The experiences of 2020 will accelerate innovation and force companies to learn from their mistakes to ensure they are not repeated in 2021
In parallel to this pandemic-stricken year in which time often seemed to stand still, businesses rapidly went digital and made structural changes to their payments operating models. Global economies moved quickly in ways that accelerated change, bringing lasting impact to consumer behavior, fraud patterns and risk mitigation needs.
Consumers adapted to new shopping behaviors and digital habits during the crisis. Looking ahead to next year, we believe many of the changes in digital payments will carry over. More importantly, the experiences of this year will accelerate innovation and force companies to learn from their mistakes to ensure they are not repeated in 2021.
A few predictions for the upcoming year include:
Small businesses to increase investments in cybersecurity as consumers shift to digital
The flight to digital by new consumers was noticed early on by businesses. As per a Deloitte report, 48 per cent of consumers reported that overall online spending had increased since the outbreak of Covid-19. These consumer behaviours will be instrumental for small businesses to innovate and meet customer expectations on security. Investments made by merchants in new strategies to onboard customers and new ways to pay, either online, in-app and contactless will be rewarded through new customer acquisitions, existing customer retention and growth in sales.
But as merchants and consumers move online, so are cyber criminals. Small businesses will need to update their fraud prevention strategies to support omnichannel commerce. A sure shot way is for small businesses to turn to reputable partners that can provide payment security aligned to their business goals and interests.
Combating risk & security in modern payment infrastructures
Advances in payment innovation between fintechs and established financial institutions have led to widescale adoption of digital payments. Businesses are opting out of or modernizing legacy payment infrastructure and quickly embracing new and faster ways to send money, settle payments and share information, also by relying on new players like fintechs. Real time payments, digital currency and open banking support innovation that match the expectations of digitally savvy businesses and will subsequently drive digital commerce for decades to come. Thus it is critical for businesses to be mindful of data privacy of customers and the principles of open banking by sharing data ethically and correctly across all their functions.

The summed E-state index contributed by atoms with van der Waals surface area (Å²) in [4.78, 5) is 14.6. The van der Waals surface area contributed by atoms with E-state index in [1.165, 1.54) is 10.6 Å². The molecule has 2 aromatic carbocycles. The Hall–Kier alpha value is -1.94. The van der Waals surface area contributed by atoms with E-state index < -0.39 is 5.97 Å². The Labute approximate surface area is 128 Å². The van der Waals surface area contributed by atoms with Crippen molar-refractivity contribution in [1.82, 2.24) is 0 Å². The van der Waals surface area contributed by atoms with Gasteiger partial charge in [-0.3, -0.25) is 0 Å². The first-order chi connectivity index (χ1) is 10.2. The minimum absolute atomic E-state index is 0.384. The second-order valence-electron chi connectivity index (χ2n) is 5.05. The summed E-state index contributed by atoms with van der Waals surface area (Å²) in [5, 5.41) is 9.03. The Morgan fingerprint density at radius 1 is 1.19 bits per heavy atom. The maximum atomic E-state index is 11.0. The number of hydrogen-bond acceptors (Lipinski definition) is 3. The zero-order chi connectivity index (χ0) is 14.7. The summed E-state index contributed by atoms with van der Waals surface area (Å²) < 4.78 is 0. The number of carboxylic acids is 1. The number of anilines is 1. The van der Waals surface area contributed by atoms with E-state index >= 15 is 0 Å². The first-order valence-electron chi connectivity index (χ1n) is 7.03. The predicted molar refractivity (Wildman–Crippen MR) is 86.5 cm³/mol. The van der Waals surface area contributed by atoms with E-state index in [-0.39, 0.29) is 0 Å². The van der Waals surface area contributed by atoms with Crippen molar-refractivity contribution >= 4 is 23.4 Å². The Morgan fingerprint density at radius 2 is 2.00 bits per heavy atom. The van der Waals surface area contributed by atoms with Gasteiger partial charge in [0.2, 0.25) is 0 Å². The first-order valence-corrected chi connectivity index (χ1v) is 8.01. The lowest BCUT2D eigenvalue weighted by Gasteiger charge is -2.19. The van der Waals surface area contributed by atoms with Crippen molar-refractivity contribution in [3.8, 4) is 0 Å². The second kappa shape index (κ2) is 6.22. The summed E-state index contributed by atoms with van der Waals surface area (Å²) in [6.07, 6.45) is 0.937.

Fintech and financial institutions need to have improved mechanisms to spot potential and atypical fraud activities. 2021 will be crucial for growth in volume of real time payments, industry discussions on customer protection and data privacy will be at the forefront and industry players working together to resolve new vulnerabilities as they are revealed.
Strong customer authentication to become important
Digitization of financial transactions continues to gather pace in India. However, critical challenges in mitigating cyber-security risks have risen too, with the growing number of new-to-digital consumers. To safeguard themselves from cyber vulnerabilities, consumers are moving away from passwords and adopting stronger customer authentication standards across all their digital devices while making payments, etc.
According to World Economic Forum’s Global Risks Report 2020, data theft is one of the top risks that businesses are likely to face in the long term. Accelerated by Covid-19, demand for solutions that help businesses to digitally verify consumer identity will grow. Reviewing and further strengthening the existing compliance and regulatory framework by the regulator during these transformative times will become even more important. The concept that digital identity is one of the building blocks required for an economy to function in the digital age will gain further traction in 2021.
Increase in role of artificial intelligence (AI) and machine learning (ML) as new-to-digital consumers abound
Digital experiences continue to become mainstream, more so with the pandemic providing a fillip. The world financial system is moving closer to a digital, cashless future and with a rise in online consumption, 2021 will witness a surge in a new generation of digital customers.
Visa has been using AI since the 1990s as part of its mission to make payments safer and easier.
When an attempted payment is initiated at a merchant, Visa’s Advanced Authorisation uses AI technology to analyze more than 500 risk attributes in approximately a millisecond and produce a score that reflects how risky the transaction is. The goal is to help financial institutions decide whether to authorize or decline a given transaction and at the same time create more confidence among consumers in digital payments. This use of AI is helping companies around the world improve customer experience, drive business growth and mitigate the threats to payment security.
To provide a secure payment experience while monitoring an exponential increase in transactions, we believe that more and more financial service providers will build new payment security solutions applying technologies such as AI and ML to automate risk detection. In the recent past, such technologies were vital in creating payment security solutions such as EMV 3DS, tokenization and deployment of many capabilities to strengthen real-time payment fraud monitoring. AI and ML will be instrumental in preventing payment risks in this time of increasing cybersecurity risks.
The author is Chief Risk Officer, India & South Asia, Visa
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